Military History

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Pilots Down

Canada’s most up-to-date aircraft in 1939 was the Northrop Delta, manufactured under licence by Canadian Vickers Ltd. in Montreal. It was about the size of a de Havilland DHC-3 Otter—a large, single-engine, low-wing monoplane, powerful and fast. Although noisy and said to be nose-heavy, the Delta was a versatile aircraft and pilots generally spoke...
  • Charles Goldhamer

    March 1, 1999 by Jennifer Morse
    With calmness and precision, Charles Goldhamer created lasting impressions of life in the air force, including sketches and paintings of airmen who had suffered severe burns. From top to bottom: Servicing Aero Engine, Burnt Airman and Captain Herbert W. Reeves. War artist Charles Goldhamer’s sketches...
  • As Canada’s chief army historian between 1945-59, Colonel C.P. Stacey rarely employed emotional language in his writing about WW II, but when it came to describing the July 1944 battles for Verrières Ridge, he included the following: “Three miles or so south of Caen the...
  • Robert Buckham

    January 1, 1999 by Jennifer Morse
    Art was Robert Buckham’s life—or at least his sanity. It got him through the hell of two forced marches during his time as a PoW in Germany during WW II. From top to bottom: On The March, April 1945; RAF Polish Officer. Born in Toronto...
  • TAF Over Normandy: Army, Part 24

    January 1, 1999 by Terry Copp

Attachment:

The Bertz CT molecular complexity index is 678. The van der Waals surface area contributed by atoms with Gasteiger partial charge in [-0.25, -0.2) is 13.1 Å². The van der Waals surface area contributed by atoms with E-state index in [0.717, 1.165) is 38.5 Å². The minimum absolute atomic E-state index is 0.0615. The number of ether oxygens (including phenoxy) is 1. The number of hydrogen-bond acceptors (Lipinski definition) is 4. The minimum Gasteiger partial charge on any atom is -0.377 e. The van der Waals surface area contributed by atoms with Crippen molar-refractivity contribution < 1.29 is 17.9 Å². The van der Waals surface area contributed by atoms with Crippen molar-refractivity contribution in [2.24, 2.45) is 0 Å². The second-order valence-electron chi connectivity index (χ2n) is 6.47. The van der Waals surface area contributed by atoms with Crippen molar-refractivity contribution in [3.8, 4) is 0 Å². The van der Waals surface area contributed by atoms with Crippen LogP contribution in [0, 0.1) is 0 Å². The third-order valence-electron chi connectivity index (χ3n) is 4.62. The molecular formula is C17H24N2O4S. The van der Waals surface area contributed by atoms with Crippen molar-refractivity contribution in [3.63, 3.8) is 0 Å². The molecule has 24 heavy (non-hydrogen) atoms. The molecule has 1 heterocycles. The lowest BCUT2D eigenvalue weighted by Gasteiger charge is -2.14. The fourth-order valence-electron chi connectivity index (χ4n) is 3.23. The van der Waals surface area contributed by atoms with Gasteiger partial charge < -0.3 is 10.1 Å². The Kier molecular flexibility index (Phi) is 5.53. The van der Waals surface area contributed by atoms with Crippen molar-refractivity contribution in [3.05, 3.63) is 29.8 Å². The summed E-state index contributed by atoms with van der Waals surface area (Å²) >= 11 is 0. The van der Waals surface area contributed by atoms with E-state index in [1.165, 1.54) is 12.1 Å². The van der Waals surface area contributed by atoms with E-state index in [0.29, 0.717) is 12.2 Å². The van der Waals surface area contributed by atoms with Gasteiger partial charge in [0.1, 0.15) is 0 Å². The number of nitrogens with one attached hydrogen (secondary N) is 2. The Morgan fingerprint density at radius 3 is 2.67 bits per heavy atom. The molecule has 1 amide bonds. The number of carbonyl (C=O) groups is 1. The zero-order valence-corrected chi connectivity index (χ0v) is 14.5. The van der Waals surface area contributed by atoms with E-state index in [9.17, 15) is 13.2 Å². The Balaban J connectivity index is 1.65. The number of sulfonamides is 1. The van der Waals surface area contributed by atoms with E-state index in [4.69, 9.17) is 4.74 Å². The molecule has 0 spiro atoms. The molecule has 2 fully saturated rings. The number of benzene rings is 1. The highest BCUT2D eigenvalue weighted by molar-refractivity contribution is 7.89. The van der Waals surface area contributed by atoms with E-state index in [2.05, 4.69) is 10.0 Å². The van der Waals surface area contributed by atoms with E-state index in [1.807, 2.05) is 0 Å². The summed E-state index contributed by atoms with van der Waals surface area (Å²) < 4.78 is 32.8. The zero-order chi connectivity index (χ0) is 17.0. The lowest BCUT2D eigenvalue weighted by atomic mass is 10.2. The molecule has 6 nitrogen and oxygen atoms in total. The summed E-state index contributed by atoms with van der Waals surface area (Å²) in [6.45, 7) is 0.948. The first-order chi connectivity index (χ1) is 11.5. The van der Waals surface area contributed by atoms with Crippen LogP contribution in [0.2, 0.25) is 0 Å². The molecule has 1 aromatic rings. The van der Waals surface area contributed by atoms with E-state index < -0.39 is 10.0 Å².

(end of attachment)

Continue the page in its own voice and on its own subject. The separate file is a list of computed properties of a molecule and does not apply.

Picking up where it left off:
The 75th anniversary year for the Royal Canadian Air Force is also the 55th anniversary year for the Battle of Normandy. Without a doubt, the story of the RCAF’s part in the struggle to liberate France has captured the imaginations of air historians. However, few...
  • Florence Wyle

    November 1, 1998 by Jennifer Morse
    Florence Wyle’s bronze sculptures depict women and men at work on the home front. From top to bottom: Woman With Adapter; Furnace Man. For sculptor Florence Wyle, WW I brought welcome relief from chronic poverty. It came in the form of a commission from the...
  • Allied Bombing In Normandy: Army, Part 23

    November 1, 1998 by Terry Copp
    The ongoing debate over the role of Bomber Command in WW II generally ignores the contribution made to the direct defeat of the German army. If the role of heavy bombers in Normandy is discussed the emphasis is on the bombing of Caen or the...
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